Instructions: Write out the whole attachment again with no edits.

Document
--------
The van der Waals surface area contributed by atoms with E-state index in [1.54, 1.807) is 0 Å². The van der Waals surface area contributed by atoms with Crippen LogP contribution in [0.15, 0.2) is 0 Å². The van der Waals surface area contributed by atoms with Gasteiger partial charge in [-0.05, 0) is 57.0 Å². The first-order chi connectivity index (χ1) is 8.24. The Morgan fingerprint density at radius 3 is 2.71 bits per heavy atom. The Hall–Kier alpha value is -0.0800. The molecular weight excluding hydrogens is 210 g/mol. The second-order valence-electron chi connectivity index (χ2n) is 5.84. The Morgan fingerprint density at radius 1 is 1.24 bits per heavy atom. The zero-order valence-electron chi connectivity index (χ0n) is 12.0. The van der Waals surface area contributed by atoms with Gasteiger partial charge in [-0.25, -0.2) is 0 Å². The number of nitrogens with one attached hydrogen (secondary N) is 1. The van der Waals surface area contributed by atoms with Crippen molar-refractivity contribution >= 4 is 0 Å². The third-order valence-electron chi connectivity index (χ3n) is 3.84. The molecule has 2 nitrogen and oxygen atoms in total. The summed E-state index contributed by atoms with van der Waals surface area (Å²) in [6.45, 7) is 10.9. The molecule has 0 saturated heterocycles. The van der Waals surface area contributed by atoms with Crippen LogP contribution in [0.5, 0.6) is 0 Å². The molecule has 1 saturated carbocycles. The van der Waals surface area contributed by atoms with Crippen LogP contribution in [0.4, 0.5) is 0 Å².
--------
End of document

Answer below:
The van der Waals surface area contributed by atoms with E-state index in [1.54, 1.807) is 0 Å². The van der Waals surface area contributed by atoms with Crippen LogP contribution in [0.15, 0.2) is 0 Å². The van der Waals surface area contributed by atoms with Gasteiger partial charge in [-0.05, 0) is 57.0 Å². The first-order chi connectivity index (χ1) is 8.24. The Morgan fingerprint density at radius 3 is 2.71 bits per heavy atom. The Hall–Kier alpha value is -0.0800. The molecular weight excluding hydrogens is 210 g/mol. The second-order valence-electron chi connectivity index (χ2n) is 5.84. The Morgan fingerprint density at radius 1 is 1.24 bits per heavy atom. The zero-order valence-electron chi connectivity index (χ0n) is 12.0. The van der Waals surface area contributed by atoms with Gasteiger partial charge in [-0.25, -0.2) is 0 Å². The number of nitrogens with one attached hydrogen (secondary N) is 1. The van der Waals surface area contributed by atoms with Crippen molar-refractivity contribution >= 4 is 0 Å². The third-order valence-electron chi connectivity index (χ3n) is 3.84. The molecule has 2 nitrogen and oxygen atoms in total. The summed E-state index contributed by atoms with van der Waals surface area (Å²) in [6.45, 7) is 10.9. The molecule has 0 saturated heterocycles. The van der Waals surface area contributed by atoms with Crippen LogP contribution in [0.5, 0.6) is 0 Å². The molecule has 1 saturated carbocycles. The van der Waals surface area contributed by atoms with Crippen LogP contribution in [0.4, 0.5) is 0 Å².